Dr. Mansoor said that he was under official instructions from his government to inquire about the United States position in regard to Israel’s seizure of an Iraqi Airlines plane on August 10,3 and to request American support for Iraq’s complaint in the Security Council. Mr. Korn called Dr. Mansoor’s attention to what the Department press spokesman had said about the August 10 incident; Mr. Korn said he thought the press spokesman’s remarks were quite clear. Dr. Mansoor said the U.S. should issue a statement “condemning” Israel’s action, not just deploring it. Mr. Korn said we consider the Israeli action unjustified and will make this view known in the Security Council debate. He suggested that the Iraqi UN Mission keep in touch with the U.S. Mission during the course of the debate.

Mr. Korn said that during Dr. Mansoor’s absence in Baghdad the Department had been queried by the Executive Protective Service as to whether protection for the Iraqi Interests Section and for Dr. Mansoor’s residence was still needed. A State Department officer had called Mr. Safar at the Interests Section and asked for his view; since Mr. Safar expressed no opinion one way or the other, we told the EPS that there was no need to continue the protection. Mr. Korn asked if Dr. Mansoor felt differently about this. Dr. Mansoor said Mr. Safar had told him that he had heard from a State Department official that there were “threats to the life of the Iraqi Consul.” Mr. Korn promised to look into the matter and to be in touch with Dr. Mansoor.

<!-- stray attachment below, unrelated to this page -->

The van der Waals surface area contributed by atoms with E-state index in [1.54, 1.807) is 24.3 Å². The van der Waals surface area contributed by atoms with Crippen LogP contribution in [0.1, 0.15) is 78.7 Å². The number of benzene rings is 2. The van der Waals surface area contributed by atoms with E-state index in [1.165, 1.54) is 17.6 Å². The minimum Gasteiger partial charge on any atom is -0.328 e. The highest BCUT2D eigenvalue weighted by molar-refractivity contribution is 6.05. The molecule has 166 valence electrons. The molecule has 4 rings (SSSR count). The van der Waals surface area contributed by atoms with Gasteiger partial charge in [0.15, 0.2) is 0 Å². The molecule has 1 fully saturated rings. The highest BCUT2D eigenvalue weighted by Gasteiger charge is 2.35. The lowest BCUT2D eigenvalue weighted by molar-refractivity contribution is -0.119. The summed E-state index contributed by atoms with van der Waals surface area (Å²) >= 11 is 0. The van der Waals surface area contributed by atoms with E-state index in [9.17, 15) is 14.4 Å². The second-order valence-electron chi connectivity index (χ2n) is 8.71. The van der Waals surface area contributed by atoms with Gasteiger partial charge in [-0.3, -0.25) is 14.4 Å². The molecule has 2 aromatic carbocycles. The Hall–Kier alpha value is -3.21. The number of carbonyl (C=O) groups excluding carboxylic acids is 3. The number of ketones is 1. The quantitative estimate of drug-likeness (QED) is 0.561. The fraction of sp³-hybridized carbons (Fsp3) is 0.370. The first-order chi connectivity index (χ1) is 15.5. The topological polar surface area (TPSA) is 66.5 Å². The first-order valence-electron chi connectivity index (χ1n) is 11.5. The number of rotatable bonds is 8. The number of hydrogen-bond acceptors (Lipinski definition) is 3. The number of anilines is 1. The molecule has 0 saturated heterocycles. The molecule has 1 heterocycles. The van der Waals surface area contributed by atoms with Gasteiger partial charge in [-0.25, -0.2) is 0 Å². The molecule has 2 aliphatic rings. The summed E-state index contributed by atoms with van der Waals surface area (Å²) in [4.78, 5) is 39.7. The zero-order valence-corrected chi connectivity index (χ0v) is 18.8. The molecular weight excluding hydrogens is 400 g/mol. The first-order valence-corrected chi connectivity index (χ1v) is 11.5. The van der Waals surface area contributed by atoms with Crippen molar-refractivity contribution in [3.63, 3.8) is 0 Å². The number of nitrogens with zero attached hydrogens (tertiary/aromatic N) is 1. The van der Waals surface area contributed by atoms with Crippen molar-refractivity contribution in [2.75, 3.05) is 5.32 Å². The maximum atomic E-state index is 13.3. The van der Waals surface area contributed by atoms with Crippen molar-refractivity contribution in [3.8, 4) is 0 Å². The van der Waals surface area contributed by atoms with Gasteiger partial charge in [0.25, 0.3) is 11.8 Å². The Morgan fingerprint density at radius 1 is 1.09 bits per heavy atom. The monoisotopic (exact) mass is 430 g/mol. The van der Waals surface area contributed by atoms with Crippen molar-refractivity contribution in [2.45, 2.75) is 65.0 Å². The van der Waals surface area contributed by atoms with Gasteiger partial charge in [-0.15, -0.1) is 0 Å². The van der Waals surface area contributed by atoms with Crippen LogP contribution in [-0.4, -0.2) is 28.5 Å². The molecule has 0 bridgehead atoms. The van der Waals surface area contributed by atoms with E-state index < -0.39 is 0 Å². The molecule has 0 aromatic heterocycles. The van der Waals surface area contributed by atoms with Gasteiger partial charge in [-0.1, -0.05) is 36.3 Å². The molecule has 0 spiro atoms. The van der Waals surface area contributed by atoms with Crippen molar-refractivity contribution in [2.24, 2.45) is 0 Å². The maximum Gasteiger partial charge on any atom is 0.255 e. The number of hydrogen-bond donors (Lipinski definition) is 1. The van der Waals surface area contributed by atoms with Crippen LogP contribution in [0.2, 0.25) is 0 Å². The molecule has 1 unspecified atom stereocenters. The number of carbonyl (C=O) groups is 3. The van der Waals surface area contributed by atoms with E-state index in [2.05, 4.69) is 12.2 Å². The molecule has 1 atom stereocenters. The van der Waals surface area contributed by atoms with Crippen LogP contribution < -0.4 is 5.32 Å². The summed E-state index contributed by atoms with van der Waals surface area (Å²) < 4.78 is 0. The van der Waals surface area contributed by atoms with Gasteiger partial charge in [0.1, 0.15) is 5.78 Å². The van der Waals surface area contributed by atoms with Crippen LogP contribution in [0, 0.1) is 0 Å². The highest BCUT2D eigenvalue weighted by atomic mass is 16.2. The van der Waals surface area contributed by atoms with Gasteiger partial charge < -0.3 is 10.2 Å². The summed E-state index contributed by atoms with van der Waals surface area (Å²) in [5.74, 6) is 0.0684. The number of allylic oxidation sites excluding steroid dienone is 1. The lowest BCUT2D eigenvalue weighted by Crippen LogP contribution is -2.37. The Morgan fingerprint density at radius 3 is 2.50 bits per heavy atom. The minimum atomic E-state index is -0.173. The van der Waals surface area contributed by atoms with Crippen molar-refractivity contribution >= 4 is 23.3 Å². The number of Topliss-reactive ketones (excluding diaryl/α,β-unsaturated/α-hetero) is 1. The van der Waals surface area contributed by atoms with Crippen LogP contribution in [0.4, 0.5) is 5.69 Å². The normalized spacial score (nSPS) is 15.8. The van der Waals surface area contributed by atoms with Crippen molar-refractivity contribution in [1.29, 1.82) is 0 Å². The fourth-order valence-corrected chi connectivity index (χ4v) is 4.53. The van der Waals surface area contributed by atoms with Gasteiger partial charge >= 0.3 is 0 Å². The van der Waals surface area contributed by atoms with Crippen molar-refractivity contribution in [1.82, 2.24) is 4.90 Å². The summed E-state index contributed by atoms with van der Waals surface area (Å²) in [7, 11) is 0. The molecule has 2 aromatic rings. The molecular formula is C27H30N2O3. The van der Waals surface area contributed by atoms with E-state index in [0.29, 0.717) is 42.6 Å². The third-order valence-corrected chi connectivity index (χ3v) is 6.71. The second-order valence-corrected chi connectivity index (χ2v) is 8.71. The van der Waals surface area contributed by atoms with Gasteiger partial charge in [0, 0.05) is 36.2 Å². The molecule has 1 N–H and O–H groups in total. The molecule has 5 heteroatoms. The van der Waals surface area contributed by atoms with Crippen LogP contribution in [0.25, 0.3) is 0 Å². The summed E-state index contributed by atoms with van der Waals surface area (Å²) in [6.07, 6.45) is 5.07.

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In closing Mr. Korn said he had a personal request he wanted to make to Dr. Mansoor. An American citizen, Dr. Jacob Shammash of Boston, Mass., had been in touch with the Department regarding the whereabouts of his brother, Shaul Shamash, who was arrested in Baghdad in the fall of 1972. Mr. Korn said he realized that Shaul Shamash is an Iraqi citizen and was not seeking in any way to interfere in Iraq’s internal affairs. However, in view of the fact that Dr. Jacob Shammash and other relatives of Shaul Shamash are American citizens, Mr. Korn did want to ask Dr. Mansoor if there was anything he could do to determine the whereabouts of Shaul Shamash. Dr. Mansoor wrote down the name and said he would see what he could find out.

  1. Source: National Archives, RG 59, Central Files 1970–73, POL IRAQ–US. Secret. Drafted by Strong and Korn.
  2. See Document 223 and footnote 5 thereto.
  3. On August 10, Israel intercepted an Iraqi Airways flight from Beirut to Baghdad and forced it down on Israeli soil in hopes of seizing members of the Popular Front for the Liberation of Palestine who were reportedly booked on the flight. The plane was detained for 2 hours. The Department of State issued a statement on August 11 that it deplored the incident and was making its views known to Israel. (The New York Times, August 11 and 12, 1973)